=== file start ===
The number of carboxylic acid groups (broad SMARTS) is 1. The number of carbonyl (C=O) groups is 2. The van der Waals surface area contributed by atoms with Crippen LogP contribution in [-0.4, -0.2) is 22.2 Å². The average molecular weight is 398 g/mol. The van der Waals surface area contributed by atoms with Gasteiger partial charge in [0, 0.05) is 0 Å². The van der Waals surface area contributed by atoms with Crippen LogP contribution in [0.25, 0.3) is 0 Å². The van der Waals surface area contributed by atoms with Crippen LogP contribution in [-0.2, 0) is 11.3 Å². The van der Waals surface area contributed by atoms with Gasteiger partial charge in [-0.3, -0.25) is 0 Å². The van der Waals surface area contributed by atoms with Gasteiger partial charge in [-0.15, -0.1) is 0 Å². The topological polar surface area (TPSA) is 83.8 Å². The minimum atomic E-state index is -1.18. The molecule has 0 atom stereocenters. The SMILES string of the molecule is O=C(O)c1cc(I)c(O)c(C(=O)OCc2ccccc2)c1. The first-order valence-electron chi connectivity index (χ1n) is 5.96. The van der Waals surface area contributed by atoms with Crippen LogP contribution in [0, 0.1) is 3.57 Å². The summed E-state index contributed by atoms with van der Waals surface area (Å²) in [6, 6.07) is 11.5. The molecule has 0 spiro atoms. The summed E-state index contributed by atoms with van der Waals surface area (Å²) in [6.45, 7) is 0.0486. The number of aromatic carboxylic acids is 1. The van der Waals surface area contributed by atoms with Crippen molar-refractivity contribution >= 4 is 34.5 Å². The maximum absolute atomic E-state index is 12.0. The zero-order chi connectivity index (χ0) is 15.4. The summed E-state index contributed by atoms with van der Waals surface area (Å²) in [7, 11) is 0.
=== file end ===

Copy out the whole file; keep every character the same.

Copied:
The number of carboxylic acid groups (broad SMARTS) is 1. The number of carbonyl (C=O) groups is 2. The van der Waals surface area contributed by atoms with Crippen LogP contribution in [-0.4, -0.2) is 22.2 Å². The average molecular weight is 398 g/mol. The van der Waals surface area contributed by atoms with Gasteiger partial charge in [0, 0.05) is 0 Å². The van der Waals surface area contributed by atoms with Crippen LogP contribution in [0.25, 0.3) is 0 Å². The van der Waals surface area contributed by atoms with Crippen LogP contribution in [-0.2, 0) is 11.3 Å². The van der Waals surface area contributed by atoms with Gasteiger partial charge in [-0.3, -0.25) is 0 Å². The van der Waals surface area contributed by atoms with Gasteiger partial charge in [-0.15, -0.1) is 0 Å². The topological polar surface area (TPSA) is 83.8 Å². The minimum atomic E-state index is -1.18. The molecule has 0 atom stereocenters. The SMILES string of the molecule is O=C(O)c1cc(I)c(O)c(C(=O)OCc2ccccc2)c1. The first-order valence-electron chi connectivity index (χ1n) is 5.96. The van der Waals surface area contributed by atoms with Crippen LogP contribution in [0, 0.1) is 3.57 Å². The summed E-state index contributed by atoms with van der Waals surface area (Å²) in [6, 6.07) is 11.5. The molecule has 0 spiro atoms. The summed E-state index contributed by atoms with van der Waals surface area (Å²) in [6.45, 7) is 0.0486. The number of aromatic carboxylic acids is 1. The van der Waals surface area contributed by atoms with Crippen molar-refractivity contribution >= 4 is 34.5 Å². The maximum absolute atomic E-state index is 12.0. The zero-order chi connectivity index (χ0) is 15.4. The summed E-state index contributed by atoms with van der Waals surface area (Å²) in [7, 11) is 0.